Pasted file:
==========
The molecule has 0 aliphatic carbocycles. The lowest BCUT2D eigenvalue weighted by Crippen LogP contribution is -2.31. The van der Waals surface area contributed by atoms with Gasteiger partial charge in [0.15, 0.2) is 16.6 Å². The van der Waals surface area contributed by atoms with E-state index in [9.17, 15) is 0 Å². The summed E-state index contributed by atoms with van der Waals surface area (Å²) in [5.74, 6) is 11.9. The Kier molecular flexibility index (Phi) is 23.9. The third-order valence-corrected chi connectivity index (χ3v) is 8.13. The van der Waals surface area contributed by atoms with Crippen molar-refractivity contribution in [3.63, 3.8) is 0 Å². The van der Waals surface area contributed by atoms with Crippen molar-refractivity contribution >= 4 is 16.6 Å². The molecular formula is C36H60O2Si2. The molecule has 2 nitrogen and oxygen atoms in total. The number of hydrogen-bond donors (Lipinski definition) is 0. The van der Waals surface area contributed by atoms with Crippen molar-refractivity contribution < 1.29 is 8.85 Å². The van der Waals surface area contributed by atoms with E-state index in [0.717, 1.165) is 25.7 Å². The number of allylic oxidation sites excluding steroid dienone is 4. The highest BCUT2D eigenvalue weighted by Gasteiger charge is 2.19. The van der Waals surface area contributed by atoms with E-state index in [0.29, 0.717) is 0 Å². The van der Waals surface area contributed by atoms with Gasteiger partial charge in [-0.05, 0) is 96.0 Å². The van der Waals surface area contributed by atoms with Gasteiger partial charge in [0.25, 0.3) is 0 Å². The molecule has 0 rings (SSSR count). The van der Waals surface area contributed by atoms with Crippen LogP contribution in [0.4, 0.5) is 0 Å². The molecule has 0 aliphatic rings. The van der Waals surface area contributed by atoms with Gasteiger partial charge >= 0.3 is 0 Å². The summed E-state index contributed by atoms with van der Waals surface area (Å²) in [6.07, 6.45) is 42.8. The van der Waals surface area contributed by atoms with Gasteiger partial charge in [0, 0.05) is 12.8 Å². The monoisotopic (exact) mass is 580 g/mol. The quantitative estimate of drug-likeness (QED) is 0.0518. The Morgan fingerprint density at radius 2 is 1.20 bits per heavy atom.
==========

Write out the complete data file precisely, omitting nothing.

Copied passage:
The molecule has 0 aliphatic carbocycles. The lowest BCUT2D eigenvalue weighted by Crippen LogP contribution is -2.31. The van der Waals surface area contributed by atoms with Gasteiger partial charge in [0.15, 0.2) is 16.6 Å². The van der Waals surface area contributed by atoms with E-state index in [9.17, 15) is 0 Å². The summed E-state index contributed by atoms with van der Waals surface area (Å²) in [5.74, 6) is 11.9. The Kier molecular flexibility index (Phi) is 23.9. The third-order valence-corrected chi connectivity index (χ3v) is 8.13. The van der Waals surface area contributed by atoms with Crippen molar-refractivity contribution in [3.63, 3.8) is 0 Å². The van der Waals surface area contributed by atoms with Crippen molar-refractivity contribution >= 4 is 16.6 Å². The molecular formula is C36H60O2Si2. The molecule has 2 nitrogen and oxygen atoms in total. The number of hydrogen-bond donors (Lipinski definition) is 0. The van der Waals surface area contributed by atoms with Crippen molar-refractivity contribution < 1.29 is 8.85 Å². The van der Waals surface area contributed by atoms with E-state index in [0.717, 1.165) is 25.7 Å². The number of allylic oxidation sites excluding steroid dienone is 4. The highest BCUT2D eigenvalue weighted by Gasteiger charge is 2.19. The van der Waals surface area contributed by atoms with E-state index in [0.29, 0.717) is 0 Å². The van der Waals surface area contributed by atoms with Gasteiger partial charge in [-0.05, 0) is 96.0 Å². The van der Waals surface area contributed by atoms with Gasteiger partial charge in [0.25, 0.3) is 0 Å². The molecule has 0 rings (SSSR count). The van der Waals surface area contributed by atoms with Crippen LogP contribution in [0.4, 0.5) is 0 Å². The molecule has 0 aliphatic rings. The van der Waals surface area contributed by atoms with Gasteiger partial charge >= 0.3 is 0 Å². The summed E-state index contributed by atoms with van der Waals surface area (Å²) in [6.07, 6.45) is 42.8. The van der Waals surface area contributed by atoms with Gasteiger partial charge in [0, 0.05) is 12.8 Å². The monoisotopic (exact) mass is 580 g/mol. The quantitative estimate of drug-likeness (QED) is 0.0518. The Morgan fingerprint density at radius 2 is 1.20 bits per heavy atom.